Pekka Turunen offers an answer to this in his new book: he interprets the special wound of Major Into Kuismanen, the commander of the department that caused it, and its secrecy.

After the main group of Finns had left Suopassalmi, Kuismanen had dismantled his Lahti pistol at a break and started cleaning it.

He grabbed the frozen gun with the result that the pistol accidentally fired and a bullet hit the thigh.

After all, the wound was mild: the doctor tied it, and Kuismanen was able to ski himself.

Turunen writes that Kuismanen's injury was of central importance to the operations of Department Kaleva.

The long-range patrols initially headed towards Jyskyjärvi, but turned to their own lines as a result of the master's wounding.

The book speculates that Kuismanen covered up his own vulnerability, which he considered embarrassing, which would have been revealed by handing over the command to the subordinate.

It is also possible that the Jyskyjärvi field guard was estimated to be ready when Suopassalmi had already fought hard.

Pekka Turunen says that the interviews he did for the book also led to a side path, which revealed a very little-known case about the life of a well-known soldier later on.

It was Lieutenant Heikki Nykänen (1920–2011) who had taken part in the extermination expedition and had been named Knight of the Mannerheim Cross number 118 in August 1943 while in the 3rd Division's Long Patrol Department in Uhtua.

Turunen found out from the documents that Nykänen came to his first remote patrol at Headquarters in March 1944 almost directly from prison: in January 1944, he had been convicted in the 3rd Division Field Court of aiding and abetting the victim's minor assault and committing death.

The sentence was 1 year, 3 months and 15 days in prison, of which Nykänen was sitting in Riihimäki for 38 days before the President of the Republic pardoned Risto Ryti at his request.

The incident had its roots in the spring and summer of 1943, when there were thefts in the food depot of the 3rd Division's Remote Patrol Department.

The suspicions had been directed at the soldier in charge of the warehouse, who had denied the allegations during interrogations.

This was followed on two separate occasions by a violent shake-up in which the soldier was forced to confess.

The soldier had been beaten with jokes in the final stages, and he had eventually gone lifeless and dead.

A total of 15 men were convicted in the field court of the case, and Nykänen received the longest sentence.

Department Kaleva's trip remained a very separate chapter in the history of remote patrols.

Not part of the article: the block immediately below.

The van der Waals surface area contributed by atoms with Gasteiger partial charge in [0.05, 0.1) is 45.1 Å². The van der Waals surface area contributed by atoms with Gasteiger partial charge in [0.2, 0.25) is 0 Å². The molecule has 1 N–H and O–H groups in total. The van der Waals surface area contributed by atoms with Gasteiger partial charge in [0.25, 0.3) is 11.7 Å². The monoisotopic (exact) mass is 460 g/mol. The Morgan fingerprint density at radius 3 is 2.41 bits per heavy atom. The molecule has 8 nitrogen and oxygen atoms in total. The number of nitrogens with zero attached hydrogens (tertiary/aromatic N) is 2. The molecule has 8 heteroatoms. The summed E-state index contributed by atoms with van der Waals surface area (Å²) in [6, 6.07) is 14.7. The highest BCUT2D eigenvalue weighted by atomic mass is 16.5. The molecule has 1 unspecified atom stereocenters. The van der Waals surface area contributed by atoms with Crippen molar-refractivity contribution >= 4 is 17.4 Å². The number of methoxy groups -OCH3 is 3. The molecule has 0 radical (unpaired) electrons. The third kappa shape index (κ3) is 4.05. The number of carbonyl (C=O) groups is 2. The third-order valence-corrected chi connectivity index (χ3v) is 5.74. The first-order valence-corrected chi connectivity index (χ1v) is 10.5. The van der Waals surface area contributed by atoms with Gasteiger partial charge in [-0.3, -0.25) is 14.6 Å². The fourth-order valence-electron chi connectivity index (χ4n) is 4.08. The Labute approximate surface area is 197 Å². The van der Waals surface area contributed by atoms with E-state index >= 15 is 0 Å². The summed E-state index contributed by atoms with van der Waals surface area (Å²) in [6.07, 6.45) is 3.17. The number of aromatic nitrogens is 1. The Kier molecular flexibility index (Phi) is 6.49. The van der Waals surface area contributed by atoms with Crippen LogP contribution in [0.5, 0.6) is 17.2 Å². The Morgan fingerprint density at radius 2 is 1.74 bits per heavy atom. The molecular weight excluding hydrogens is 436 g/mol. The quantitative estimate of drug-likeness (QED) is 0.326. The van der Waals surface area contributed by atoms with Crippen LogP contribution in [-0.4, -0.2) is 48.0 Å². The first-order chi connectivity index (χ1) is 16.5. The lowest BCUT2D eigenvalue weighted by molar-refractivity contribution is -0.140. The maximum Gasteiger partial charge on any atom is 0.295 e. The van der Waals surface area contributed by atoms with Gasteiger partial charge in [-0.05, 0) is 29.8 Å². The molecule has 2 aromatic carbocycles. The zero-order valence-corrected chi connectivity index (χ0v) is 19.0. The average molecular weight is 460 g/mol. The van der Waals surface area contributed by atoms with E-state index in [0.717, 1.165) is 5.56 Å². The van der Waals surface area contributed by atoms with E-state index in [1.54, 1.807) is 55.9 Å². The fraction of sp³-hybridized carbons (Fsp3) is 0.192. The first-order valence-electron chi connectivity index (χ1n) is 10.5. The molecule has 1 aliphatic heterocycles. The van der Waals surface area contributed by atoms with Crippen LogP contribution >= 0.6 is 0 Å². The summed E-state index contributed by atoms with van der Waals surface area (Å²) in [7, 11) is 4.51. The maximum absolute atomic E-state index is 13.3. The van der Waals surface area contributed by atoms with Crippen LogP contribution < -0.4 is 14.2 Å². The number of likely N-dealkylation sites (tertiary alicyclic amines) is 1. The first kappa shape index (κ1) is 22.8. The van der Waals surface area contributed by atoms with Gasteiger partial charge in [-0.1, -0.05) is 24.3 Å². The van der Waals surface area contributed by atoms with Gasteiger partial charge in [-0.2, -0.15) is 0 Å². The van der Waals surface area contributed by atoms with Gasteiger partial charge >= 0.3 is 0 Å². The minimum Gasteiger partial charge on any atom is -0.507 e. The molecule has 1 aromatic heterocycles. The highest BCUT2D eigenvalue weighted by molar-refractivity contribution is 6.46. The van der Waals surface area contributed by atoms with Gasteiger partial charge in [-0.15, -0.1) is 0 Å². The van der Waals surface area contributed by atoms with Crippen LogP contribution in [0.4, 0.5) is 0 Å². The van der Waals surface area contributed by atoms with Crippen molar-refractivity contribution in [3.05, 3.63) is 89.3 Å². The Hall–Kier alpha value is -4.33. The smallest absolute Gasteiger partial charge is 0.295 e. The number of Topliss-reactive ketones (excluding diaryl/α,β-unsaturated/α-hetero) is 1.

Equally large patrols were no longer used during the final war.

In his book, Pekka Turunen points out that at the same time there were question marks over the success of the Kaleva operation.

According to him, the attack did not weaken the Soviet partisan activities as planned, nor did the abduction of the prisoner succeed.

However, in some of the tasks, Kaleva succeeded.

However, the action aroused astonishment in the scouts themselves.

In an interview with IS in 2017, Jouko Korhonen said that he was surprised that remote patrol men, who specialize in intelligence and remaining unnoticed, were used for the destruction mission.

Jouko Korhonen at home in Oulu in 2017. Photo: Ville Honkonen

- It would not be worthwhile to put the investigator in such a destruction task.

It could be trained to strip men who go through and destroy.

It would not be worthwhile for a long-distance patrolman to put in it it is a waste of good stuff, Korhonen told IS.

A separate chapter in Kaleva's history is the case of soldier Vilho Matsinen, who was imprisoned in Suopassalmi.

Pekka Turunen writes that he was severely interrogated after his imprisonment and was eventually sentenced to 25 years in the Soviet Union.

This was followed by transportation from one prison camp to another and to Siberia.

Matsinen's frozen leg became necrotic, and the leg was amputated as the necrosis progressed in camps without anesthetics and anesthetics.

Vilho Matsinen did not leave the Soviet Union until 1955, when he lost weight.

The exhausted remote patrolman spent the rest of his life in Kauniala Military Injury Hospital.

He died in 1994.